Find out about the nature and history of the Rotomaninitua/Lake Angelus area.

Perched high on the ranges between Lakes Rotoiti and Rotoroa in Nelson Lakes National Park is Rotomaninitua / Lake Angelus. It is really a large alpine pond or tarn, a legacy of recent ice advances and typical of the many tarns in the park.

During successive major ice advances, which ended about 10,000 years ago, glaciers and permanent snowfields covered much of the Southern Alps. Erosion by ice has left its characteristic mark: steep valley walls, bluff-ringed side creeks, sharp ridges and peaks, and round, lake-filled basins.

The trip along Robert Ridge to the lake is one way to enjoy the alpine environment in the park. The first recorded person to scramble along Robert Ridge was Julius von Haast in 1860 but it is unlikely he was the first.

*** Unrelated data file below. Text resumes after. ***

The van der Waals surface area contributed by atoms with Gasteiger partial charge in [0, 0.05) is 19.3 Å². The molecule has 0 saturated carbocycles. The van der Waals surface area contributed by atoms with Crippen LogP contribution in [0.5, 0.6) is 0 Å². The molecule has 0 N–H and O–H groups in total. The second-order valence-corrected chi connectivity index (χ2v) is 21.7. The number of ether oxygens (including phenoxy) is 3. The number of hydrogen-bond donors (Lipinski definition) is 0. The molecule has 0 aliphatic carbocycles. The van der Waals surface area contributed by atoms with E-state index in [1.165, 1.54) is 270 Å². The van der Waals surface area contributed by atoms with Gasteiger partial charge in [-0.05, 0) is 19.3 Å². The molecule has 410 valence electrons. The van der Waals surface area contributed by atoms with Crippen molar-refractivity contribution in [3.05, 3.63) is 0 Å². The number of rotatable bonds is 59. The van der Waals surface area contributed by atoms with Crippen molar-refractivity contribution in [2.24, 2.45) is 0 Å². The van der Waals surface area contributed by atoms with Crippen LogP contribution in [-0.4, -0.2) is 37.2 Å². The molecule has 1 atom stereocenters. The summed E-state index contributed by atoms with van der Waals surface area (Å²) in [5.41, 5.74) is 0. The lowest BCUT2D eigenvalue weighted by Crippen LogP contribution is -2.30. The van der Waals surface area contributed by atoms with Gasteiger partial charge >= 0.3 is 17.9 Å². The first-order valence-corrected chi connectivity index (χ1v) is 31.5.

The lake was previously known as Rangimarie (a Maori name given by a European meaning peaceful). Later a group climbing the obvious peak to the south named the peak and by association the lake ‘Angelus’ after a devotional prayer. They also named nearby Hinapouri Tarn (dark waters), and Hukere Stream (cascading waters).

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